Callbacks are a great technique for achieving simplicity and flexibility. Simply put, a callback is a block of code passed as an argument to a method. In Ruby, code blocks are everywhere and Ruby makes it trivial to pass a block of code to methods. For example:

def foo(bar, &block)
  callback = block

foo(5) {|x| x * x} # => 25

But what do we do when a method needs two blocks of code or more? Consider the classic case where we want a method to execute a block of code if an action succeeds or call different code if an action fails.

In this article, I will demonstrate how we can pass multiple blocks to a method and with some metaprogramming, we can achieve a dynamic callback mechanism with just a few lines of code.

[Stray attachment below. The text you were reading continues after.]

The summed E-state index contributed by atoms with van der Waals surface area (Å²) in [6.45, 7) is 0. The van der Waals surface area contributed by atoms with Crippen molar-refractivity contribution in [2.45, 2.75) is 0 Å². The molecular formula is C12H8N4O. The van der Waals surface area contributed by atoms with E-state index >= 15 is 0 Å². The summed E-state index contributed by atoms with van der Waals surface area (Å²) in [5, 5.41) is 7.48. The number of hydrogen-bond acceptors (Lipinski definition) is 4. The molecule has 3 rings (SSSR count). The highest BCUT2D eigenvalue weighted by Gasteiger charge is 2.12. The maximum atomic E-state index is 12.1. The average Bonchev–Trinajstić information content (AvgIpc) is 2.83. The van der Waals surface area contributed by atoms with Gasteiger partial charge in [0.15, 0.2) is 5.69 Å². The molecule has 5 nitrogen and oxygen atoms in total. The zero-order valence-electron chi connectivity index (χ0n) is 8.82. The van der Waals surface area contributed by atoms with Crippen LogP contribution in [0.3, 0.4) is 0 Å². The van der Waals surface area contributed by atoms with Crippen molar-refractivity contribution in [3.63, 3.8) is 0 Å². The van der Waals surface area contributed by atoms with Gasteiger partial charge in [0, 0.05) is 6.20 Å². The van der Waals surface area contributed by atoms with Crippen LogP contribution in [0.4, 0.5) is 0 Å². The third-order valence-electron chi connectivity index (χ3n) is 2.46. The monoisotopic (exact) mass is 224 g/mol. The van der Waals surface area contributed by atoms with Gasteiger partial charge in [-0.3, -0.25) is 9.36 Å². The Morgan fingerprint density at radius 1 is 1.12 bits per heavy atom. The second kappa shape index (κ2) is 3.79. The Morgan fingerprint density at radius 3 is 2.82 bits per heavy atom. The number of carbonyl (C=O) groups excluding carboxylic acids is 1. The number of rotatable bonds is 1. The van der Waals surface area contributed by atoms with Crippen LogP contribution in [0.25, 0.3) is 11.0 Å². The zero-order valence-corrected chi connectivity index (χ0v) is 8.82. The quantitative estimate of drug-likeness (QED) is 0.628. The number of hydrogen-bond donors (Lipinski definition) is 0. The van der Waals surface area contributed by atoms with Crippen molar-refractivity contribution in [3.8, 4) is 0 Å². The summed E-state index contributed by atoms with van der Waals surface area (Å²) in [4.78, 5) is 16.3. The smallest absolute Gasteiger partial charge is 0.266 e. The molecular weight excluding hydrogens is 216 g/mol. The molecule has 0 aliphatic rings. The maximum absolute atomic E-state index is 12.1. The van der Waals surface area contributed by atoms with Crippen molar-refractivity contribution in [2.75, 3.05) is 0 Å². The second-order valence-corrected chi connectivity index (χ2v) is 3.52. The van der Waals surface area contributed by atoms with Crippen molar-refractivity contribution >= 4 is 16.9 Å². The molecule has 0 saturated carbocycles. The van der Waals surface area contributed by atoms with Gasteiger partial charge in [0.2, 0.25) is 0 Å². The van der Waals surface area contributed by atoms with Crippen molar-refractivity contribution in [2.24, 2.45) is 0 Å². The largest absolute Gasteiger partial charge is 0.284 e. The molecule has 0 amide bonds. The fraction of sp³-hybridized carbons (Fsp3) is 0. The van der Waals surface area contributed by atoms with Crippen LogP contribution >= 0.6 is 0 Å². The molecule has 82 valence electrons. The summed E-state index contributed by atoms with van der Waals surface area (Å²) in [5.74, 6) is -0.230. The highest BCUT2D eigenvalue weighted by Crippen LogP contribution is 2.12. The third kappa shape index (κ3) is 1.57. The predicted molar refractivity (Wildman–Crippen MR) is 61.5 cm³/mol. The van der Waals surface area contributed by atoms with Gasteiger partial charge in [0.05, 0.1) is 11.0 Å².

Let's add a method called callback to the Proc class:

class Proc
  def callback(callable, *args)
    self === Class.new do
      method_name = callable.to_sym
      define_method(method_name) { |&block| block.nil? ? true : block.call(*args) }
      define_method("#{method_name}?") { true }
      def method_missing(method_name, *args, &block) false; end

That's it! The above Proc#callback method simply yields an anonymous class with methods defined to handle our callbacks. This allows for the capability of creating and storing dynamic callbacks, which can later be looked up and executed as needed.

Notice anything unusual? We're using the === operand to invoke the block. Proc#=== is an alias for Proc.call. Anything on the right side of === acts as the proc's parameter. Normally, this is to allow a proc object to be a target of a when clause in case statements, but we're using it as a super simple way of invoking our anonymous class.